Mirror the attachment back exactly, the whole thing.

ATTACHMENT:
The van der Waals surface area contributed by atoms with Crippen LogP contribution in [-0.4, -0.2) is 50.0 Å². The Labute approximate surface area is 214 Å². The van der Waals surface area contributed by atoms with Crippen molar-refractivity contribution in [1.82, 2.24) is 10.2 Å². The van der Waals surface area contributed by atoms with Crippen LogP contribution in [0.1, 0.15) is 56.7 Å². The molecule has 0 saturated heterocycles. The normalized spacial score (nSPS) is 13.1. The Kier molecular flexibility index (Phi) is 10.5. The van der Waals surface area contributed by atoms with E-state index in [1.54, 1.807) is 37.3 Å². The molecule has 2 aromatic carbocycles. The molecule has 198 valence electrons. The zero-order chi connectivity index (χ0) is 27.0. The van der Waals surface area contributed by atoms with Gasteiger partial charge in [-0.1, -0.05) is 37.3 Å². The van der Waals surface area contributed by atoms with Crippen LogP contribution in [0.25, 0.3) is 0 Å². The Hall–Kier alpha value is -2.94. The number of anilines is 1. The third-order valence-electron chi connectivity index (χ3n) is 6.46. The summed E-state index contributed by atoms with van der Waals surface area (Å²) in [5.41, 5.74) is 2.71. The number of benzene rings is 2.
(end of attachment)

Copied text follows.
The van der Waals surface area contributed by atoms with Crippen LogP contribution in [-0.4, -0.2) is 50.0 Å². The Labute approximate surface area is 214 Å². The van der Waals surface area contributed by atoms with Crippen molar-refractivity contribution in [1.82, 2.24) is 10.2 Å². The van der Waals surface area contributed by atoms with Crippen LogP contribution in [0.1, 0.15) is 56.7 Å². The molecule has 0 saturated heterocycles. The normalized spacial score (nSPS) is 13.1. The Kier molecular flexibility index (Phi) is 10.5. The van der Waals surface area contributed by atoms with E-state index in [1.54, 1.807) is 37.3 Å². The molecule has 2 aromatic carbocycles. The molecule has 198 valence electrons. The zero-order chi connectivity index (χ0) is 27.0. The van der Waals surface area contributed by atoms with Gasteiger partial charge in [-0.1, -0.05) is 37.3 Å². The van der Waals surface area contributed by atoms with Crippen LogP contribution in [0.25, 0.3) is 0 Å². The Hall–Kier alpha value is -2.94. The number of anilines is 1. The third-order valence-electron chi connectivity index (χ3n) is 6.46. The summed E-state index contributed by atoms with van der Waals surface area (Å²) in [5.41, 5.74) is 2.71. The number of benzene rings is 2.